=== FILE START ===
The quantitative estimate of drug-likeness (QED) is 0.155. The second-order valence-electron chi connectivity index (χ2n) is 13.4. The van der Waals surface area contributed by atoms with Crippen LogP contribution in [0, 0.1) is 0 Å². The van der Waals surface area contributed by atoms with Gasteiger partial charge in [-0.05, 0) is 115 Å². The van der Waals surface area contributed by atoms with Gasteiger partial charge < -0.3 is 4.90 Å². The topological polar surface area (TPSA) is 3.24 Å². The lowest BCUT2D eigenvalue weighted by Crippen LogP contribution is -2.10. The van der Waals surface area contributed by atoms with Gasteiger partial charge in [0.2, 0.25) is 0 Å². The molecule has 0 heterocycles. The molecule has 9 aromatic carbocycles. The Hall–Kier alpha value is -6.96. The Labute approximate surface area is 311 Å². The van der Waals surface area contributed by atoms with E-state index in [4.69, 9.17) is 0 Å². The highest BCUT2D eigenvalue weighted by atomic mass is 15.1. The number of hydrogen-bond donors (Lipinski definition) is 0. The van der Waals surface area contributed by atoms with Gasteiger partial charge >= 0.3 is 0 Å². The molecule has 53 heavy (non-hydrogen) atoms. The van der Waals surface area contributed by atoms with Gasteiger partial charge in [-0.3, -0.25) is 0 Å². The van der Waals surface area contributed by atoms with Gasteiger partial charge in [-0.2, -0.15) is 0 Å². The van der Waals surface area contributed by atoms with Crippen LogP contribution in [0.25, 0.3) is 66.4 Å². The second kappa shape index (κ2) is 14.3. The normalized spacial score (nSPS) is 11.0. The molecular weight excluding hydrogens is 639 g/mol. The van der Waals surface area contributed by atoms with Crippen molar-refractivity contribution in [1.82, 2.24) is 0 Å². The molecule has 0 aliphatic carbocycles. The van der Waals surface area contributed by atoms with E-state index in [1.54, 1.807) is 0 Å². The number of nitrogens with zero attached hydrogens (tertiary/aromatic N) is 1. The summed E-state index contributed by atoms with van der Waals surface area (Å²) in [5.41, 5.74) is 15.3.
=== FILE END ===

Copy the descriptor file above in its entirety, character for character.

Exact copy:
The quantitative estimate of drug-likeness (QED) is 0.155. The second-order valence-electron chi connectivity index (χ2n) is 13.4. The van der Waals surface area contributed by atoms with Crippen LogP contribution in [0, 0.1) is 0 Å². The van der Waals surface area contributed by atoms with Gasteiger partial charge in [-0.05, 0) is 115 Å². The van der Waals surface area contributed by atoms with Gasteiger partial charge < -0.3 is 4.90 Å². The topological polar surface area (TPSA) is 3.24 Å². The lowest BCUT2D eigenvalue weighted by Crippen LogP contribution is -2.10. The van der Waals surface area contributed by atoms with Gasteiger partial charge in [0.2, 0.25) is 0 Å². The molecule has 0 heterocycles. The molecule has 9 aromatic carbocycles. The Hall–Kier alpha value is -6.96. The Labute approximate surface area is 311 Å². The van der Waals surface area contributed by atoms with E-state index in [4.69, 9.17) is 0 Å². The highest BCUT2D eigenvalue weighted by atomic mass is 15.1. The number of hydrogen-bond donors (Lipinski definition) is 0. The van der Waals surface area contributed by atoms with Gasteiger partial charge >= 0.3 is 0 Å². The molecule has 53 heavy (non-hydrogen) atoms. The van der Waals surface area contributed by atoms with Gasteiger partial charge in [-0.3, -0.25) is 0 Å². The van der Waals surface area contributed by atoms with Gasteiger partial charge in [-0.2, -0.15) is 0 Å². The van der Waals surface area contributed by atoms with Crippen LogP contribution in [0.25, 0.3) is 66.4 Å². The second kappa shape index (κ2) is 14.3. The normalized spacial score (nSPS) is 11.0. The molecular weight excluding hydrogens is 639 g/mol. The van der Waals surface area contributed by atoms with Crippen molar-refractivity contribution in [1.82, 2.24) is 0 Å². The molecule has 0 aliphatic carbocycles. The van der Waals surface area contributed by atoms with E-state index in [1.54, 1.807) is 0 Å². The number of nitrogens with zero attached hydrogens (tertiary/aromatic N) is 1. The summed E-state index contributed by atoms with van der Waals surface area (Å²) in [5.41, 5.74) is 15.3.